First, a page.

I'd like to see high speed rail where it can be constructed. I would like for us to invest in mass transit. Because, potentially, that's energy efficient and I think a lot more people are open now to thinking regionally in terms of how we plan our transportation infrastructure.The President has made HSR development a key element in his economic stimulus plan, setting aside $8 billion for the initiative, and budgeting a further $1 billion per year for the next five years. In all likelihood, most of this money will go to regional high-speed rail projects, as a widespread revamping of the national rail infrastructure would be expensive and difficult to organize.
Amtrak, the passenger rail system, is an administrative enterprise, not a constructive one, and it tends to founder when it comes to large building projects. According to noted rail consultant Alfred Michon, Amtrak's only major infrastructure project, the electrification of the Northeast corridor, was "a poorly thought-out boondoggle."
This is not to say that Amtrak hasn't considered the potential of HSR. In a 2008 interview, Amtrak's President, Alex Kummant, stated that, if Congress appropriated $40 billion, an HSR system might be a possibility. However, even that exorbitant sum is not likely to overcome the hurdles facing an Amtrak-based HSR program. Simply speaking, the company is not prepared to build such a line. As Michon quipped, "If you dropped a high speed rail program on the desk of Amtrak's President, he'd shoot himself."
Even before the stimulus package, regional HSR lines were well on the way to becoming a reality. The Federal Railroad Administration has designated eleven corridors for HSR development; these areas are authorized to receive targeted funding for development. Four regions seem to be leading the pack in the quest for shovel-ready packages: California, Florida, Texas, and the Midwest.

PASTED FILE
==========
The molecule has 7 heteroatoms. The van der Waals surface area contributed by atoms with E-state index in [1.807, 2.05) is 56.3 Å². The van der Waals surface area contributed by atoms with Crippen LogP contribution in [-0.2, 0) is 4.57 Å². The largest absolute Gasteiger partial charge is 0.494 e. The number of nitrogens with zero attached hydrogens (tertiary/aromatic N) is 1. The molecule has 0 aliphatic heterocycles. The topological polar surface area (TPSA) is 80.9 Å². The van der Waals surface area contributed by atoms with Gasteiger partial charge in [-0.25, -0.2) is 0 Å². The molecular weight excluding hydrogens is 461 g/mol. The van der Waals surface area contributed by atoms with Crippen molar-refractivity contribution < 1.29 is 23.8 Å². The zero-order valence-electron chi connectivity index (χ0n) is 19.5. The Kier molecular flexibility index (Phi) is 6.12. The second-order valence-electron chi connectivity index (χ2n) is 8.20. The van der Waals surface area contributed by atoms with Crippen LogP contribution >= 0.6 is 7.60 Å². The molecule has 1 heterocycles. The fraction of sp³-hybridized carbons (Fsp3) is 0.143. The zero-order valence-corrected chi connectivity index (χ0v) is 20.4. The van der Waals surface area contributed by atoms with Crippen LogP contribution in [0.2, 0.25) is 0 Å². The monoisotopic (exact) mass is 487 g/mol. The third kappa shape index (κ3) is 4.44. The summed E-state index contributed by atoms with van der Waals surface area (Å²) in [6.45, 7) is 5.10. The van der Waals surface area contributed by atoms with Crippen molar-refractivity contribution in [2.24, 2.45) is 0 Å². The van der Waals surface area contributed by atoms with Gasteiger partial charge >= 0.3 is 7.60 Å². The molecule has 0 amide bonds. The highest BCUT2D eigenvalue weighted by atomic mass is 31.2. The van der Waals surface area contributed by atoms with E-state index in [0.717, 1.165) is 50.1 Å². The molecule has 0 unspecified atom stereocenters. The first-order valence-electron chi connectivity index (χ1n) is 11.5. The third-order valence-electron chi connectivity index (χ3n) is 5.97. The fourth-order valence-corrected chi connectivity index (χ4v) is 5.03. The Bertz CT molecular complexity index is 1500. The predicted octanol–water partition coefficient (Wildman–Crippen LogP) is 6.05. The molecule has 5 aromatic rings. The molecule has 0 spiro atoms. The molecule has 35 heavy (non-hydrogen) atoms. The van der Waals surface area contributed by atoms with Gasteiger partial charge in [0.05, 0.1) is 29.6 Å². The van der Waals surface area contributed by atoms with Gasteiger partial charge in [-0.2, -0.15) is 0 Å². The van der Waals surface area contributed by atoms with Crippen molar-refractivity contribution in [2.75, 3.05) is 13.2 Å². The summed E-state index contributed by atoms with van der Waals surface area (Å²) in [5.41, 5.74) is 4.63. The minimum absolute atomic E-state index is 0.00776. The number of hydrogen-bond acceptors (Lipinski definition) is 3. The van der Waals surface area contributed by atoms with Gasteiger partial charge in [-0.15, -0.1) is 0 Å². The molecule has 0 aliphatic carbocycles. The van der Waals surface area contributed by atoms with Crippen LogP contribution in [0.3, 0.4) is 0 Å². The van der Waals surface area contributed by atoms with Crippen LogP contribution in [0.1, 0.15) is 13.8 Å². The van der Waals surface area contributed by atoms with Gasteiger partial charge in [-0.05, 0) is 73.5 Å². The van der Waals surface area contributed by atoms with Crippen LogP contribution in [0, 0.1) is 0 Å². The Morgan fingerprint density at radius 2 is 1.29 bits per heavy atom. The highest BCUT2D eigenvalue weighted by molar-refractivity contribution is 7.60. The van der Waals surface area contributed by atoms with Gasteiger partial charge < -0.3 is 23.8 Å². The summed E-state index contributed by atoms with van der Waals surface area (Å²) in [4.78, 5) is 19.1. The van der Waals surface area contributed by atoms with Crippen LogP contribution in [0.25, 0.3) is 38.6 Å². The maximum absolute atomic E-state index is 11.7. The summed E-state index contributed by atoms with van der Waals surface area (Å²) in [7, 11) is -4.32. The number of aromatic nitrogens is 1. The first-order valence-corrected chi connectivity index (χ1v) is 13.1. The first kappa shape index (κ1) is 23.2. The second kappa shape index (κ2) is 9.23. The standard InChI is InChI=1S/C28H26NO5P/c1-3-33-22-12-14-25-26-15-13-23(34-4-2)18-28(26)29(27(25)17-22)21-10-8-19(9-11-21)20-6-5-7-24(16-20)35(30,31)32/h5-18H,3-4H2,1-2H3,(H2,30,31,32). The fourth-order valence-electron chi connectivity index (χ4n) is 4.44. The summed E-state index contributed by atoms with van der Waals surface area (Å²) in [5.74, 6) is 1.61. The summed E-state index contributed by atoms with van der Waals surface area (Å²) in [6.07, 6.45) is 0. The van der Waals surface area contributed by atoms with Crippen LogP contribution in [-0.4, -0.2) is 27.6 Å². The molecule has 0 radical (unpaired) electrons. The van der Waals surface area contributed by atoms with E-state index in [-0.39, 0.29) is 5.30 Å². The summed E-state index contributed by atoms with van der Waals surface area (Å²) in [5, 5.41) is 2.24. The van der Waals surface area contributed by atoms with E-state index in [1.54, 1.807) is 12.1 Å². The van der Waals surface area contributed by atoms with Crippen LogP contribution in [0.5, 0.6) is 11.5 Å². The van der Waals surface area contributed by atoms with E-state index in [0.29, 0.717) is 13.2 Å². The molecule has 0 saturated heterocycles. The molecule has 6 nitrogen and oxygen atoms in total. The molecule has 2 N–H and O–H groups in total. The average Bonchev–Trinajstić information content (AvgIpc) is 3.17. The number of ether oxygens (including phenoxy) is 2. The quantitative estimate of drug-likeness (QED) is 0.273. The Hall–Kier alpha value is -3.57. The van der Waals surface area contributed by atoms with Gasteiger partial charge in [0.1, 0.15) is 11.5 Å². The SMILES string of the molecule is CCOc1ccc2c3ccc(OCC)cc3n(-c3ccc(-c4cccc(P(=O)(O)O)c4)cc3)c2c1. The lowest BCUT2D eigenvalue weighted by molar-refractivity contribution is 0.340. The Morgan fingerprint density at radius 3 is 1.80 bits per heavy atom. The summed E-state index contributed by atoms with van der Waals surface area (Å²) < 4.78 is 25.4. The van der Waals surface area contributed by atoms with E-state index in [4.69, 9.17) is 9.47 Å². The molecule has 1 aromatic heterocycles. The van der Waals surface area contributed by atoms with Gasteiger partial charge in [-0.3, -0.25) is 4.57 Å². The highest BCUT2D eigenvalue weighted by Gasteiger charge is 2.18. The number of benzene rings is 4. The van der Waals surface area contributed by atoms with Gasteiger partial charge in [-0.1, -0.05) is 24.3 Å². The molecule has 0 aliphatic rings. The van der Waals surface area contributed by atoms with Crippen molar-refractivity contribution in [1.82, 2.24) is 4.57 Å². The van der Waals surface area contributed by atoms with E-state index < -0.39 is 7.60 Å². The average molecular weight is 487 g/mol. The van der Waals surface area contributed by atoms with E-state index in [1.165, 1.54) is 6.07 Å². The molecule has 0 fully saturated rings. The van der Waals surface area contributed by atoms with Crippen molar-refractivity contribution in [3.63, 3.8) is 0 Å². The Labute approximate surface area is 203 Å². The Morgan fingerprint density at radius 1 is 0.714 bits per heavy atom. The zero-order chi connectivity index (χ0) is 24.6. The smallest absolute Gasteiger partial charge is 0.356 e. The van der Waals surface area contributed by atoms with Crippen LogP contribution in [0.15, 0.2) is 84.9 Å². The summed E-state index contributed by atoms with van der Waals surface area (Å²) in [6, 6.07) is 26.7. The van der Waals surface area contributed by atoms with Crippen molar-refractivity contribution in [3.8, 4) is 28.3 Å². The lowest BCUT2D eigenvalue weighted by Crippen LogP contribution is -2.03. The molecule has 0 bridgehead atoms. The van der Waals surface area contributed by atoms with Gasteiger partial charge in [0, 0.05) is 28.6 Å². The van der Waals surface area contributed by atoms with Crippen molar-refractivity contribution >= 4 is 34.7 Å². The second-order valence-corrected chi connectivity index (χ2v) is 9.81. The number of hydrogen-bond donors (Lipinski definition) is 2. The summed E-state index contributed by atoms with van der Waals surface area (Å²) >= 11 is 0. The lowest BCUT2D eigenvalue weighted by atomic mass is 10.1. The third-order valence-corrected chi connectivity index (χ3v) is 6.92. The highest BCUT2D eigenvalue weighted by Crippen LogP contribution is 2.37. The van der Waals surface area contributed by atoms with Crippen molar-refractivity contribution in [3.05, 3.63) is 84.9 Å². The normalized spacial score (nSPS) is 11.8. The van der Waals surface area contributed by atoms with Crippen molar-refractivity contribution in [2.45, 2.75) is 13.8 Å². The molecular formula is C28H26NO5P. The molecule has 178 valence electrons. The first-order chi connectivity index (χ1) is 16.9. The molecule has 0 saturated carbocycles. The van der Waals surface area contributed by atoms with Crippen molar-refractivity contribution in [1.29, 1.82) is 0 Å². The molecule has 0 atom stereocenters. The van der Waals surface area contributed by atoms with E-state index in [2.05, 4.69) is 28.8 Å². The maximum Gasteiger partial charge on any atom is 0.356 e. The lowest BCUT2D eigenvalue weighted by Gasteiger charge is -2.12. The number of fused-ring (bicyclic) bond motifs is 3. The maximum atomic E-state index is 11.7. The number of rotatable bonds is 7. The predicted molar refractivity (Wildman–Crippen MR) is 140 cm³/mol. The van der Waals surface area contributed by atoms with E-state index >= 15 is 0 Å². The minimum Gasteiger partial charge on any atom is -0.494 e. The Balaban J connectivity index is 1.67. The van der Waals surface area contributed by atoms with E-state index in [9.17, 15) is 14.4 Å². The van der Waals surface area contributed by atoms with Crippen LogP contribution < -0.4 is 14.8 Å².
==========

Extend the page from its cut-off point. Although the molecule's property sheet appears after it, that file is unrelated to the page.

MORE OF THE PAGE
The biggest complaints about passenger rail have centered around issues of financing. The common perception is that rail costs the government an outrageous amount of money. In truth, however, it is actually among the cheapest forms of transportation, both in terms of energy expended and in terms of the cost to taxpayers. Kummant noted that, on a passenger by passenger basis, the average car on the highway costs taxpayers approximately $500-$700, while an Amtrak passenger costs approximately $40. Air travel costs even more, with public funds supporting airports, airline security, the FAA, and a host of other hidden charges.
While America's rail system will never be profitable, the same could be said of every other form of transportation; frankly, if the costs of air or automobile travel were passed on to the consumer, they would be prohibitively expensive. On a level playing field, not only is rail travel less expensive than the alternatives, but it also yields numerous political and environmental dividends. Offering reduced need for highway and airport expansion, reduced greenhouse gas emissions, reduced fuel expenditures, reduced dependence upon foreign oil, and increased mobility for passengers, rail travel ultimately may offer the key to a cleaner, more efficient future.